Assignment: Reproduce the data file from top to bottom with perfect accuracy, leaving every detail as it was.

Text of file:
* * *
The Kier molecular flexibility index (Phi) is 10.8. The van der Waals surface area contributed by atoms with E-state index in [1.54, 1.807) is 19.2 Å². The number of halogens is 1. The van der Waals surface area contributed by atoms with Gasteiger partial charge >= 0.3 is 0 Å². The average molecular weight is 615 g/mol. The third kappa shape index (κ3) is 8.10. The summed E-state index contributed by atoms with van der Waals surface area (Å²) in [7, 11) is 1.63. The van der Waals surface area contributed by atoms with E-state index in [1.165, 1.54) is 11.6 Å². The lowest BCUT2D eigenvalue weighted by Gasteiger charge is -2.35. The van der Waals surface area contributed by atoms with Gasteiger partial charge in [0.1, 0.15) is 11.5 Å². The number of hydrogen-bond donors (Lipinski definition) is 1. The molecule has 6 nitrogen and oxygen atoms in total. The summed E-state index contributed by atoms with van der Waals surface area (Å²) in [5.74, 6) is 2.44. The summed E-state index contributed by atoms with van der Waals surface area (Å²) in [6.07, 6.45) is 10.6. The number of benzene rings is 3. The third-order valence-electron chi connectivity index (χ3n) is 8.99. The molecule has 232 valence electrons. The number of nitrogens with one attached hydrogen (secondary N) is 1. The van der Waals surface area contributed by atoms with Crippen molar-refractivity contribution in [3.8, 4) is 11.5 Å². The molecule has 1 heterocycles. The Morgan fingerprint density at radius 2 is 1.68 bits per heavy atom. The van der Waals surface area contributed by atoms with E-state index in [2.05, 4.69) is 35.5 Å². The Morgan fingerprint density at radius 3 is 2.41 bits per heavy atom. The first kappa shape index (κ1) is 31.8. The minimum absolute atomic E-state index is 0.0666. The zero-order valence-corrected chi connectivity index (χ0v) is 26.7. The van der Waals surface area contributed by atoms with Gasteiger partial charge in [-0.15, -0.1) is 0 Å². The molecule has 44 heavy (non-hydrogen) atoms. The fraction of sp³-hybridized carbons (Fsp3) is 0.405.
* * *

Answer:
The Kier molecular flexibility index (Phi) is 10.8. The van der Waals surface area contributed by atoms with E-state index in [1.54, 1.807) is 19.2 Å². The number of halogens is 1. The van der Waals surface area contributed by atoms with Gasteiger partial charge >= 0.3 is 0 Å². The average molecular weight is 615 g/mol. The third kappa shape index (κ3) is 8.10. The summed E-state index contributed by atoms with van der Waals surface area (Å²) in [7, 11) is 1.63. The van der Waals surface area contributed by atoms with E-state index in [1.165, 1.54) is 11.6 Å². The lowest BCUT2D eigenvalue weighted by Gasteiger charge is -2.35. The van der Waals surface area contributed by atoms with Gasteiger partial charge in [0.1, 0.15) is 11.5 Å². The number of hydrogen-bond donors (Lipinski definition) is 1. The molecule has 6 nitrogen and oxygen atoms in total. The summed E-state index contributed by atoms with van der Waals surface area (Å²) in [5.74, 6) is 2.44. The summed E-state index contributed by atoms with van der Waals surface area (Å²) in [6.07, 6.45) is 10.6. The number of benzene rings is 3. The third-order valence-electron chi connectivity index (χ3n) is 8.99. The molecule has 232 valence electrons. The number of nitrogens with one attached hydrogen (secondary N) is 1. The van der Waals surface area contributed by atoms with Crippen molar-refractivity contribution in [3.8, 4) is 11.5 Å². The molecule has 1 heterocycles. The Morgan fingerprint density at radius 2 is 1.68 bits per heavy atom. The van der Waals surface area contributed by atoms with E-state index in [2.05, 4.69) is 35.5 Å². The Morgan fingerprint density at radius 3 is 2.41 bits per heavy atom. The first kappa shape index (κ1) is 31.8. The minimum absolute atomic E-state index is 0.0666. The zero-order valence-corrected chi connectivity index (χ0v) is 26.7. The van der Waals surface area contributed by atoms with Gasteiger partial charge in [-0.15, -0.1) is 0 Å². The molecule has 44 heavy (non-hydrogen) atoms. The fraction of sp³-hybridized carbons (Fsp3) is 0.405.